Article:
We came to our fellowship to find a new way to live, a sober way to live. After years of mental anguish and horrible abuse on our bodies, we finally decided to come into the rooms. Thankfully, we are endlessly supplied with tips to help keep us sober and happy in our new lives. We are also reminded through the experiences of others, and sometimes ourselves, as to what won’t keep you sober, and what to watch out for.
This is one of the blessings of the rooms. We all gather like-minded people to share and grow in our simple program of recovery. Meetings allow people with years of sobriety to indulge us with how they kept at it while the newcomers and those coming back provide a reminder of where we all come from.
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Being Sober and the Chronic Relapser
I am someone who could be considered to have been a “chronic relapser” and I’m sure as hell not alone. However, throughout all of my failures, I have developed a pretty handy list of Do’s and Don’ts for maintaining any sort of enjoyable sobriety. To start, here’s a quick list of Do’s that are the baseline for any solid foundation of recovery.
- Get a sponsor and work your steps.
- Find a homegroup, and attend as many meetings as you can, especially in early sobriety. Don’t be afraid to get involved with commitments!
- Develop a relationship with your higher power, pray and meditate often.
- Build your network of sober supports.
- Always practice an Attitude of Gratitude!
Easy, right? Yep! So easy that sometimes I thought I must have been doing it wrong. But alas, if you maintain at a minimum these 5 simple tools you are pretty much guaranteed a happy and sober life.
Now, on the other hand, we have a list of things that are highly suggested to avoid.
To be honest, the list can and will vary for everyone but on the whole, these things won’t keep you sober. It’s definitely always a good idea to run everything by your sponsor and trusted sober supports, but I’m going to start with the basics that I personally follow.
To Stay Sober Don’t Do These Things:
- Isolate! I was a master at telling myself that I didn’t need to go to that meeting or call my friends because my feelings “weren’t that bad” or that I “didn’t really feel like it”. This is a lie, it is our addiction trying to weaken us. We have a gift of like-minded people whose primary goal is simply to support other alcoholics such as ourselves, so don’t deny anyone the opportunity to keep you and themselves sober.
- Never put external happiness before your higher power! I repeat, do NOT do this. You will hear in meetings that whatever you put before your recovery, you will lose. We are easily misguided by relationships, money, success, and power, but these are all temporary and will pull you away from your faith and trust upon your higher power. I’ve seen people with years of sobriety relapse in the pursuit of external satisfaction. Our higher power gives us everything we need. If we got everything we wanted, we would probably have already been dead by now.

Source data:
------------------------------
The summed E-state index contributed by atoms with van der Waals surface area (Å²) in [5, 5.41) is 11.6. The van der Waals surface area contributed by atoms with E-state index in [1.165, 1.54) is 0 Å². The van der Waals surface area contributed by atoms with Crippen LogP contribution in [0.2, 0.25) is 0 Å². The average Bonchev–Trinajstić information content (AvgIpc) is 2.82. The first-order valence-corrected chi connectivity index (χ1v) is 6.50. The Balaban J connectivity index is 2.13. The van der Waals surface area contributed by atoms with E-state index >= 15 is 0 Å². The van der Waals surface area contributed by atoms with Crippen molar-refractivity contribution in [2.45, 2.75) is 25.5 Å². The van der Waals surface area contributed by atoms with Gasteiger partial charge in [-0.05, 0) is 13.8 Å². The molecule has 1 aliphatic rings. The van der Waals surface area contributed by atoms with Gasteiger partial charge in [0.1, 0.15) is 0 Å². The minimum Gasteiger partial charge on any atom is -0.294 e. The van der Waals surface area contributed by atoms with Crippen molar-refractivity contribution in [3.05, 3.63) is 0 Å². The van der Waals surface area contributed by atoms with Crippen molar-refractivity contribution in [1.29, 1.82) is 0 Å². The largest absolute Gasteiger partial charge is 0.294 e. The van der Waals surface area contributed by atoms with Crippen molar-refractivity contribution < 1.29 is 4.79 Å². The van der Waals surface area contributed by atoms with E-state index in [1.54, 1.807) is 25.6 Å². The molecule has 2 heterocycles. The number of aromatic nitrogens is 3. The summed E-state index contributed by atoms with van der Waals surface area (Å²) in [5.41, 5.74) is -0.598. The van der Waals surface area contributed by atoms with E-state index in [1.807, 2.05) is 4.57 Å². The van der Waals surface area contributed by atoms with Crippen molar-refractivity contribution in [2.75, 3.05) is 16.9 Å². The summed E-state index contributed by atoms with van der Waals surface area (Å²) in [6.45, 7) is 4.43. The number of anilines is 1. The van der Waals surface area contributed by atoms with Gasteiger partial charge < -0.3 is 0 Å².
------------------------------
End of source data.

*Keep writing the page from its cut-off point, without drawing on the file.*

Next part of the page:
- Don’t romanticize your using. Yes, you’re gonna have to deal with some bad stuff even after you get sober. But going back to the old way will never work for you again, I promise. It’s not worth it, and once you’ve been in AA and seen the potential for a beautiful life, drinking and drugging will literally never ever give you the relief your addict mind will try to convince you it will.
- Don’t take yourself so seriously. If you have a bad day or a bad week, it’s not the end of the world, and it doesn’t mean you have to relapse. It simply means that you get an opportunity to make the next 24 hours better. Besides, we would never know good days if we didn’t have bad ones.
- Don’t ever feel like you can’t live a normal life because you are an alcoholic. This is dangerous and silly thinking. We get sober to live a normal life. The life we were living before was the abnormal one. We are no longer tied down by our addiction. We can now do anything that anyone else can do and with a solid foundation of trust and unity rooted in something bigger than ourselves.
- Don’t compare! Everyone’s journey is theirs alone. It can be easy for us to tell ourselves we aren’t good enough if we don’t have as much time as someone else or if we haven’t been given the gifts of sobriety that someone else has. This is definitely not just an alcoholic tendency, but a human condition. This is YOUR sobriety, and your gifts will come if you work the program.
These tools are what I have discovered, through trial and error, that will always work for ME to avoid a relapse. What have you found that won’t keep you sober? Any similarities? Well, relax, because these are all totally normal thoughts and headspaces that we allow ourselves to get into. However, if we don’t counteract them, they can lead us back down the rabbit hole and back into using.
Luckily, we have another option, and it’s truly easy and really enjoyable when we execute our simple tools.
The 9th Step Promises of the Big Book tells us:
“We are going to know a new freedom and a new happiness.
We will not regret the past nor wish to shut the door on it.
We will comprehend the word serenity and we will know peace.”
If you find yourself in low spots or even abnormally high ones, use your tools, call your sponsor, talk to God, and don’t pick up no matter what.
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Freedom From Addiction
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